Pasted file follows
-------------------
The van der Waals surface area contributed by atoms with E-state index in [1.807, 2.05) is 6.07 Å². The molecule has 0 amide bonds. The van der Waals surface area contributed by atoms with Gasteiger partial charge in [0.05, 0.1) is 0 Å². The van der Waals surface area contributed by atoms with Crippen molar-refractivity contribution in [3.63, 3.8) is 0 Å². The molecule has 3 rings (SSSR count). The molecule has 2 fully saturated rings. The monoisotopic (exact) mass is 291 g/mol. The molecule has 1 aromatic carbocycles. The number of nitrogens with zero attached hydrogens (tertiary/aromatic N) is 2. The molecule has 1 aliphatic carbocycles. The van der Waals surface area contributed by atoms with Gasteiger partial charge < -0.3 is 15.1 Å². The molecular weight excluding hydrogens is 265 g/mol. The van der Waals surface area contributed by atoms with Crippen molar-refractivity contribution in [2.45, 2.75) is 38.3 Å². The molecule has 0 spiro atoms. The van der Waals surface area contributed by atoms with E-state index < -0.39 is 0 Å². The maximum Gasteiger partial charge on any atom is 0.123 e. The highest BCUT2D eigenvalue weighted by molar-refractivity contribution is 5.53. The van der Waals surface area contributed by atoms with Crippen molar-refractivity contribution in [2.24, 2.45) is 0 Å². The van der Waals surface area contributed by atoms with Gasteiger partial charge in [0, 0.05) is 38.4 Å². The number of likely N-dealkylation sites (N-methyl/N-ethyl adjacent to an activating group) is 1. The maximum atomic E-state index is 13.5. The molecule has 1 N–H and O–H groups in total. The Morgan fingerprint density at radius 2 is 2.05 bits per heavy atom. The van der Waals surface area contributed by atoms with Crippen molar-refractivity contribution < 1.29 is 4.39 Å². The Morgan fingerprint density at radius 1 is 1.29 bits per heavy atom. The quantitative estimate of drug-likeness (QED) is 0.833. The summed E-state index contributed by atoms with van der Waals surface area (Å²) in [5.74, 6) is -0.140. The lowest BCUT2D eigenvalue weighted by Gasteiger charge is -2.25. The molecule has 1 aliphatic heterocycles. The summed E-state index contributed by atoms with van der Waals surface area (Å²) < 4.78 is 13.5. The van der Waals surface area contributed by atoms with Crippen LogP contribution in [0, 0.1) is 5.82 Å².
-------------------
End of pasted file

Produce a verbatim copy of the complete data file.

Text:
The van der Waals surface area contributed by atoms with E-state index in [1.807, 2.05) is 6.07 Å². The molecule has 0 amide bonds. The van der Waals surface area contributed by atoms with Gasteiger partial charge in [0.05, 0.1) is 0 Å². The van der Waals surface area contributed by atoms with Crippen molar-refractivity contribution in [3.63, 3.8) is 0 Å². The molecule has 3 rings (SSSR count). The molecule has 2 fully saturated rings. The monoisotopic (exact) mass is 291 g/mol. The molecule has 1 aromatic carbocycles. The number of nitrogens with zero attached hydrogens (tertiary/aromatic N) is 2. The molecule has 1 aliphatic carbocycles. The van der Waals surface area contributed by atoms with Gasteiger partial charge < -0.3 is 15.1 Å². The molecular weight excluding hydrogens is 265 g/mol. The van der Waals surface area contributed by atoms with Crippen molar-refractivity contribution in [2.45, 2.75) is 38.3 Å². The molecule has 0 spiro atoms. The van der Waals surface area contributed by atoms with E-state index < -0.39 is 0 Å². The maximum Gasteiger partial charge on any atom is 0.123 e. The highest BCUT2D eigenvalue weighted by molar-refractivity contribution is 5.53. The van der Waals surface area contributed by atoms with Crippen molar-refractivity contribution in [2.24, 2.45) is 0 Å². The van der Waals surface area contributed by atoms with Gasteiger partial charge in [0, 0.05) is 38.4 Å². The number of likely N-dealkylation sites (N-methyl/N-ethyl adjacent to an activating group) is 1. The maximum atomic E-state index is 13.5. The molecule has 1 N–H and O–H groups in total. The Morgan fingerprint density at radius 2 is 2.05 bits per heavy atom. The van der Waals surface area contributed by atoms with Crippen molar-refractivity contribution < 1.29 is 4.39 Å². The Morgan fingerprint density at radius 1 is 1.29 bits per heavy atom. The quantitative estimate of drug-likeness (QED) is 0.833. The summed E-state index contributed by atoms with van der Waals surface area (Å²) in [5.74, 6) is -0.140. The lowest BCUT2D eigenvalue weighted by Gasteiger charge is -2.25. The molecule has 1 aliphatic heterocycles. The summed E-state index contributed by atoms with van der Waals surface area (Å²) < 4.78 is 13.5. The van der Waals surface area contributed by atoms with Crippen LogP contribution in [0, 0.1) is 5.82 Å².